The COVID-19 Pandemic: An Update on Our Work

Agriculture Biodiversity Climate Communities Forests Investments Water Apr 2, 2020
Beto Borges, Kerstin Canby, Jan Cassin, Stephen Donofrio, Gena Gammie, Fernando Momiy and Michael Jenkins

We are preparing for social distancing measures to be widespread and for strong limits on travel until at least June 2020 and possibly as long as a year. This has required some re-strategizing on how we’ll do our work.

On the ground

Some field research and project implementation will be unavoidably delayed in order to keep our partners safe. But we expect in the long-term to be able to complete planned work successfully.

In places where Forest Trends’ operating model is to facilitate investments in nature and help design projects, we’ll be very active during this time. We’ll continue to develop our pipeline, ensuring that projects are ready to go when the time comes. We’ll also be shifting resources away from approaches that require travel and in-person meetings toward R&D and alternative outreach.

We’re getting creative in how we support our partners and communities. Since we can’t provide technical support in-person right now, we’re exploring podcasts, CNN-style interviews with experts, live virtual Q&As, and good old-fashioned webinars (attendance is way up!). The WhatsApp messaging app has become an important tool to stay connected with indigenous leaders in South America. We are even exploring using WhatsApp to coordinate seed collection across communities for some upcoming agroforestry work in Brazil – interesting times!

We’re also doing what we can to keep up the flow of information on how to stay safe. Some indigenous tribes/villages have completely closed to the outside world, out of concerns that they are more vulnerable to the virus and local health assistance is often precarious. We recently distributed official COVID-19 protection guidance from the Special Secretary of Indigenous Health in Brazil to our indigenous partners.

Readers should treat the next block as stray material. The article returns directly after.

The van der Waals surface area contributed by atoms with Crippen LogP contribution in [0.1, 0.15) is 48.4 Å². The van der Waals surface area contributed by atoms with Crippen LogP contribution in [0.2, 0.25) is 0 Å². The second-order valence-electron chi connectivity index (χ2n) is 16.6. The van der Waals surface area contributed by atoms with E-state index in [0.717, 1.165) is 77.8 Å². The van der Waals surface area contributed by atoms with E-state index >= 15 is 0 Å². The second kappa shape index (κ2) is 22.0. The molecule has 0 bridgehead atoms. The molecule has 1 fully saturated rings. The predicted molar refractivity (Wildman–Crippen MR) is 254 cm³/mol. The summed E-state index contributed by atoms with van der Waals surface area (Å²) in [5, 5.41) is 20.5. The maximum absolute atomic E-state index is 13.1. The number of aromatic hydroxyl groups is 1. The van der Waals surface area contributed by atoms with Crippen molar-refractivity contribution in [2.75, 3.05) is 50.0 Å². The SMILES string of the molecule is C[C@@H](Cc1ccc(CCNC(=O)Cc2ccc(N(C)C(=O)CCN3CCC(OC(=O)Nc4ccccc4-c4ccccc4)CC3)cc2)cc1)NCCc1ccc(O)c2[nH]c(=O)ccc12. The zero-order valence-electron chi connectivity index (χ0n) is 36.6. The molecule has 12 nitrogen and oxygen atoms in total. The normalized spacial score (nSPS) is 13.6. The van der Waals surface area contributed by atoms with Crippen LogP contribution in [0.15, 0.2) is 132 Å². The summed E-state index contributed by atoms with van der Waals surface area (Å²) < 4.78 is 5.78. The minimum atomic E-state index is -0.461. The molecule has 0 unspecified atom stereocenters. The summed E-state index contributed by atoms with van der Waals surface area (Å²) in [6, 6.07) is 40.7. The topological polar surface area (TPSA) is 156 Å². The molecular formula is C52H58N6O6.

We’re currently working in Peru to develop a protocol for field visits to avoid exposing vulnerable, isolated communities to the virus. We’ll be looking for ways to share this protocol with our partners and other organizations when it’s ready so that others can use it.

Influencing policy and regulation

In some areas, government officials are working from home and able to continue collaborating with us. Other officials and agencies are fully occupied with the COVID-19 emergency and probably will be for quite some time.

We need to be especially flexible and able to move quickly when government partners are ready to re-engage. We’re already hearing of government interest in projects that can help keep jobs and economies afloat. It will be important to ensure that “green” projects and jobs are on the table and shovel-ready.

This will also be true for our work on policy: our past experience has been that it’s important to keep up momentum even during periods when official engagement is low (for example, due to a hostile political situation). When windows of opportunity do open, we will be ready.

Trade and market analysis

We’re redoubling our efforts to deliver trade and market analysis on timber, agricultural commodities, carbon, and climate finance. Providing robust information for decision-makers is even more important during this very fluid time.

Trade data analysis, so important for our work on illegal deforestation, may be difficult this year, since impacts of COVID-19 will overwhelm any global trade trends. We’ll monitor this situation as it develops. But we’re moving ahead with planned work on carbon markets benchmarking, and hope to provide some important insights soon on coronavirus impacts on carbon markets and climate action.

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